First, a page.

Harry Rogers chatted to West End superstar Carrie Hope Fletcher about her role as Cinderella in Andrew Lloyd Webber’s latest hit, what it’s like to work with the musical genius and her funniest memory on stage.
For those who haven’t seen Cinderella, what can they expect from your role?
My version of Cinderella is not the version that everybody knows and loves, I think you have to come along with no expectations. She takes all the typical fairy tale traits, such as the slippers, the royal ball and the transformation, and completely turns them on their heads and makes them a little bit darker.
How did you find yourself in the lead role?
I had no idea that it was Cinderella when I first went and talked to Andrew Lloyd Webber. It wasn’t until I sat down with him that he told me about his vision of Cinderella, how it was going to be a much darker version of the story and that she would wear a black dress and Dr. Martens. I was sat there in my very own black dress and Dr. Martens and instantly could see why he called me.
What was it like to work with Andrew Lloyd Webber for the first time?
It was honestly fascinating. It was so interesting to be in the room while he was working on songs for the show. It was amazing to watch the genius at work and see how songs unfold as he’s sat at a piano writing them.
Andrew will literally sit down next to anyone and come out with just the most amazing story about one of the shows he has worked on, he will just sit and start talking. He’s filled with some unbelievable stories from a lifetime of work, so it’s great having him around to learn from.
Is there a particular moment in the show which you always look forward to?
When I sing I Know I Have A Heart is my favourite moment of the show. I don’t want to say too much and give it away but something has happened and our audience has been moved in more ways than one at that point and I get to sing that song in a way I have never sung a song in a theatre before.
You can watch the exact song Carrie is talking about below:
What’s the best thing about being on the stage every night?
The people in this industry are just incredible – theatre folk are second to none. I love everyone in this cast and everyone in the crew, backstage management, plus lighting and sound. It sounds so cliché to say but it really is like one big family but you do end up spending so much time with these people that it would be a lie to say they are anything other than family.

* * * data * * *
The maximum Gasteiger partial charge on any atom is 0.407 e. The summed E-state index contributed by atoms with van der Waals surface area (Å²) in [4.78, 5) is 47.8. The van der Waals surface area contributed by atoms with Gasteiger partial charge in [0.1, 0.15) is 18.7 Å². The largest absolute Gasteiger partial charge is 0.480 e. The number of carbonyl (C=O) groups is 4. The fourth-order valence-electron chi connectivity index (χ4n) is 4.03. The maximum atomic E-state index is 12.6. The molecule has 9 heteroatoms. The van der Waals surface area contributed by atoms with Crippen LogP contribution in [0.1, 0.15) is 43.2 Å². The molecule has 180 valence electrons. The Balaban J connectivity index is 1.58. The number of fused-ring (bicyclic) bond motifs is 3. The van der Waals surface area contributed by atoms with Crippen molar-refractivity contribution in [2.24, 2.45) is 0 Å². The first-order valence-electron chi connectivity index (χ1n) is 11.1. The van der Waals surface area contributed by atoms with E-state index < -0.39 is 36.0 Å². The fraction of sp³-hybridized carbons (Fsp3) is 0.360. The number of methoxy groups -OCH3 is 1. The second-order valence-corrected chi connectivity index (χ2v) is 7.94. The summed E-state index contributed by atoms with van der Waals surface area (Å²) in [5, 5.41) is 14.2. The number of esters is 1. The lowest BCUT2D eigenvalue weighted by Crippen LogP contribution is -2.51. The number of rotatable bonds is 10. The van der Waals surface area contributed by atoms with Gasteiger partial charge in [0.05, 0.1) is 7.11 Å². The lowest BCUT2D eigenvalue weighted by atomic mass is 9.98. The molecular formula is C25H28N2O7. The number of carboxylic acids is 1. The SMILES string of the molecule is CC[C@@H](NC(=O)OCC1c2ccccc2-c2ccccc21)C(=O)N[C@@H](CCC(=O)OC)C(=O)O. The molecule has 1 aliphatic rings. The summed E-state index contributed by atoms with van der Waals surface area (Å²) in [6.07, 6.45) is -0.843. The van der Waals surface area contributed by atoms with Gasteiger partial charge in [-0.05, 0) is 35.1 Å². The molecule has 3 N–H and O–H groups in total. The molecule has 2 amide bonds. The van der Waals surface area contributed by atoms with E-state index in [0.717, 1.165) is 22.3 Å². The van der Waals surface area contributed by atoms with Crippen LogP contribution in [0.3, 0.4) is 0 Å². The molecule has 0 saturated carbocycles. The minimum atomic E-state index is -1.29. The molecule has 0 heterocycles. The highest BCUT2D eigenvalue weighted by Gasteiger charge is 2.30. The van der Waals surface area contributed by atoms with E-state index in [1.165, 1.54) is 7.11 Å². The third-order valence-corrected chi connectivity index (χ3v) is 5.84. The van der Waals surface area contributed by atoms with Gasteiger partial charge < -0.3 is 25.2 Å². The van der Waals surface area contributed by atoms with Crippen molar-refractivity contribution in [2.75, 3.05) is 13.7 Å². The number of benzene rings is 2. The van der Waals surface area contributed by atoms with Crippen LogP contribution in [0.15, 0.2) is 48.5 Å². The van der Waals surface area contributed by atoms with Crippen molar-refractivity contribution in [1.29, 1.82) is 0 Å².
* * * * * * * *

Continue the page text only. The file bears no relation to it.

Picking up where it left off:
I love coming into work every day in this fun environment with them, where we get to put on costumes and play every day. I quite often have to pinch myself that this is what I am paid to do.
Have you got any amusing stories from when things have gone wrong?
Yes, things go wrong all the time but you just have to be prepared for it. When I was in Les Misérables, although my dear friend Oliver Savile is sick of me telling this story, he tripped up in front of the stage and catapulted himself into the lap of a lady in the front row and then fell into the aisle. He then had to hoist himself back onto stage afterwards and carry on.
It was actually more impressive than anything because it was quite a drop but I laughed my way through the rest of the show because it was the funniest thing I had ever seen. I think the audience live for when things go wrong because it makes that particular performance all the more special because no one else will ever get to see that again.
Do you have any pre-show rituals to get yourself focussed?
I have this small bag, which I bought from an astrology shop down the road, and it’s full of cards with words on them like adventure, loyalty or wisdom. I’ll then pick out a word, along with some of the other girls, and channel it for the rest of the show. It just gives us something fresh and a new take on our performance that day.
Finally, have you got any treasured keepsakes from your time on stage?
I’m a little bit of a hoarder, I like to keep everything! I can never throw away a receipt, a ticket stub, a programme from a show I have been to see, not even the ones I have been in, so I have a lot of stuff. However, one of my most prized possessions is the blue mallet I had when I played Veronica in Heathers the Musical.
Group rates to Cinderella at London’s Gillian Lynne Theatre are available for groups of ten or more people. For tickets and more information, visit www.andrewlloydwebberscinderella.com.